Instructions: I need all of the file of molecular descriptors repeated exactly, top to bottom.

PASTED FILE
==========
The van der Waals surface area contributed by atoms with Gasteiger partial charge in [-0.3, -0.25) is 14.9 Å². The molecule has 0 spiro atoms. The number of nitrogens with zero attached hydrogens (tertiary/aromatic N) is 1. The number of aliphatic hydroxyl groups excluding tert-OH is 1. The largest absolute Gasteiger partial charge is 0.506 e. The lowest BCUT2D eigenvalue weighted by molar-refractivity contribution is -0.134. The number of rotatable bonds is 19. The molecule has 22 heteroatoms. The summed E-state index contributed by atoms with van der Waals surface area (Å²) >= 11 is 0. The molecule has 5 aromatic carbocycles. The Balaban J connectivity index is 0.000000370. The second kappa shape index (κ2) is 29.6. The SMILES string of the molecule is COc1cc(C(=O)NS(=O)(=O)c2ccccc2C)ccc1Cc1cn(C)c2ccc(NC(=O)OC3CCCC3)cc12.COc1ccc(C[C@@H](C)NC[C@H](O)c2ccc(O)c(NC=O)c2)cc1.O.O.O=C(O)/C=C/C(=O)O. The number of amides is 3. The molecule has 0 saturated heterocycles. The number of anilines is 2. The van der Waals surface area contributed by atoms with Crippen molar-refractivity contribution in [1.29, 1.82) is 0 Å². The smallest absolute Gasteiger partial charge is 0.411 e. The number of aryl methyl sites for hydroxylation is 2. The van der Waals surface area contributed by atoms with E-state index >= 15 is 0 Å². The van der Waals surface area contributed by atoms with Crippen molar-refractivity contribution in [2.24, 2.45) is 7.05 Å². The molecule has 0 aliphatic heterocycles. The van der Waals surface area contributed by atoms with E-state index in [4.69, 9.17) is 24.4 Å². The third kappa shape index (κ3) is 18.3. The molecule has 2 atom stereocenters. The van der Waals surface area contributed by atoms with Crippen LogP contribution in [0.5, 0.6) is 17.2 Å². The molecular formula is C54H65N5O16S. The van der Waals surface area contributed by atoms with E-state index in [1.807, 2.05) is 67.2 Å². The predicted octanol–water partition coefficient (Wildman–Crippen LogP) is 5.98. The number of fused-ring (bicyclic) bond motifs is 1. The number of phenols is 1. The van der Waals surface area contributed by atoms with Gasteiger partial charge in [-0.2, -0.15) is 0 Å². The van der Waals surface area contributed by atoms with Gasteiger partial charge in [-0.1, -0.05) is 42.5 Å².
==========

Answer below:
The van der Waals surface area contributed by atoms with Gasteiger partial charge in [-0.3, -0.25) is 14.9 Å². The molecule has 0 spiro atoms. The number of nitrogens with zero attached hydrogens (tertiary/aromatic N) is 1. The number of aliphatic hydroxyl groups excluding tert-OH is 1. The largest absolute Gasteiger partial charge is 0.506 e. The lowest BCUT2D eigenvalue weighted by molar-refractivity contribution is -0.134. The number of rotatable bonds is 19. The molecule has 22 heteroatoms. The summed E-state index contributed by atoms with van der Waals surface area (Å²) >= 11 is 0. The molecule has 5 aromatic carbocycles. The Balaban J connectivity index is 0.000000370. The second kappa shape index (κ2) is 29.6. The SMILES string of the molecule is COc1cc(C(=O)NS(=O)(=O)c2ccccc2C)ccc1Cc1cn(C)c2ccc(NC(=O)OC3CCCC3)cc12.COc1ccc(C[C@@H](C)NC[C@H](O)c2ccc(O)c(NC=O)c2)cc1.O.O.O=C(O)/C=C/C(=O)O. The number of amides is 3. The molecule has 0 saturated heterocycles. The number of anilines is 2. The van der Waals surface area contributed by atoms with Crippen molar-refractivity contribution in [1.29, 1.82) is 0 Å². The smallest absolute Gasteiger partial charge is 0.411 e. The number of aryl methyl sites for hydroxylation is 2. The van der Waals surface area contributed by atoms with E-state index >= 15 is 0 Å². The van der Waals surface area contributed by atoms with Crippen molar-refractivity contribution in [2.24, 2.45) is 7.05 Å². The molecule has 0 aliphatic heterocycles. The van der Waals surface area contributed by atoms with E-state index in [4.69, 9.17) is 24.4 Å². The third kappa shape index (κ3) is 18.3. The molecule has 2 atom stereocenters. The van der Waals surface area contributed by atoms with Crippen LogP contribution in [0.5, 0.6) is 17.2 Å². The molecular formula is C54H65N5O16S. The van der Waals surface area contributed by atoms with E-state index in [1.807, 2.05) is 67.2 Å². The predicted octanol–water partition coefficient (Wildman–Crippen LogP) is 5.98. The number of fused-ring (bicyclic) bond motifs is 1. The number of phenols is 1. The van der Waals surface area contributed by atoms with Gasteiger partial charge in [-0.2, -0.15) is 0 Å². The van der Waals surface area contributed by atoms with Gasteiger partial charge in [-0.1, -0.05) is 42.5 Å².